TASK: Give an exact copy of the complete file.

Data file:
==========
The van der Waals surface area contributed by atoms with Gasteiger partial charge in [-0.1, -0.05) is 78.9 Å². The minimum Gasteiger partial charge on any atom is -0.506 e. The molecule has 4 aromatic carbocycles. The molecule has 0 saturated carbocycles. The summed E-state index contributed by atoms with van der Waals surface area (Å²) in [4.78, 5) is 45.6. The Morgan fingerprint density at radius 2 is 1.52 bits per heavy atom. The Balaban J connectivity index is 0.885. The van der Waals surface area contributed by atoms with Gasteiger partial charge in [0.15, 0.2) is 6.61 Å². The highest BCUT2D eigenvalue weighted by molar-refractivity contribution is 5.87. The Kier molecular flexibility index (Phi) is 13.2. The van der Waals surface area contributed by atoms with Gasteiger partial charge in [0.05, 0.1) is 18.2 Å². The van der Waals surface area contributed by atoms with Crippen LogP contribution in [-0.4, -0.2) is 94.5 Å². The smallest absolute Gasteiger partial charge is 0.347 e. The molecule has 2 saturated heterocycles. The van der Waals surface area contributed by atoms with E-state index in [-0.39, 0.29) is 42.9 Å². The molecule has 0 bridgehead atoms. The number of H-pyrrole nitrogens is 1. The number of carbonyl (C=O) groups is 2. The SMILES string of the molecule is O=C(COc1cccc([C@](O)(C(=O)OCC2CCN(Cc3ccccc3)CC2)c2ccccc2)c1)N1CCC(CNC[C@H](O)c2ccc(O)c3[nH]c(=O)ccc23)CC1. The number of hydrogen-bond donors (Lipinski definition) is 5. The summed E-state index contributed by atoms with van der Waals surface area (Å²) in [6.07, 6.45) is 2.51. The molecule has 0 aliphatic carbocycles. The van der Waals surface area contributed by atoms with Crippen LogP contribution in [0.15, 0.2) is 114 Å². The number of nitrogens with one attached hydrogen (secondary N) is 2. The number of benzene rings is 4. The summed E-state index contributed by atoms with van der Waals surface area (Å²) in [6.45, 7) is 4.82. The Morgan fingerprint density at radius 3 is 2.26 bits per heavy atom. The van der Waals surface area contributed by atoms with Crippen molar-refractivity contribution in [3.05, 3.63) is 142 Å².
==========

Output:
The van der Waals surface area contributed by atoms with Gasteiger partial charge in [-0.1, -0.05) is 78.9 Å². The minimum Gasteiger partial charge on any atom is -0.506 e. The molecule has 4 aromatic carbocycles. The molecule has 0 saturated carbocycles. The summed E-state index contributed by atoms with van der Waals surface area (Å²) in [4.78, 5) is 45.6. The Morgan fingerprint density at radius 2 is 1.52 bits per heavy atom. The Balaban J connectivity index is 0.885. The van der Waals surface area contributed by atoms with Gasteiger partial charge in [0.15, 0.2) is 6.61 Å². The highest BCUT2D eigenvalue weighted by molar-refractivity contribution is 5.87. The Kier molecular flexibility index (Phi) is 13.2. The van der Waals surface area contributed by atoms with Gasteiger partial charge in [0.05, 0.1) is 18.2 Å². The van der Waals surface area contributed by atoms with Crippen LogP contribution in [-0.4, -0.2) is 94.5 Å². The smallest absolute Gasteiger partial charge is 0.347 e. The molecule has 2 saturated heterocycles. The van der Waals surface area contributed by atoms with E-state index in [-0.39, 0.29) is 42.9 Å². The molecule has 0 bridgehead atoms. The number of H-pyrrole nitrogens is 1. The number of carbonyl (C=O) groups is 2. The SMILES string of the molecule is O=C(COc1cccc([C@](O)(C(=O)OCC2CCN(Cc3ccccc3)CC2)c2ccccc2)c1)N1CCC(CNC[C@H](O)c2ccc(O)c3[nH]c(=O)ccc23)CC1. The number of hydrogen-bond donors (Lipinski definition) is 5. The summed E-state index contributed by atoms with van der Waals surface area (Å²) in [6.07, 6.45) is 2.51. The molecule has 0 aliphatic carbocycles. The van der Waals surface area contributed by atoms with Crippen LogP contribution in [0.15, 0.2) is 114 Å². The number of nitrogens with one attached hydrogen (secondary N) is 2. The number of benzene rings is 4. The summed E-state index contributed by atoms with van der Waals surface area (Å²) in [6.45, 7) is 4.82. The Morgan fingerprint density at radius 3 is 2.26 bits per heavy atom. The van der Waals surface area contributed by atoms with Crippen molar-refractivity contribution in [3.05, 3.63) is 142 Å².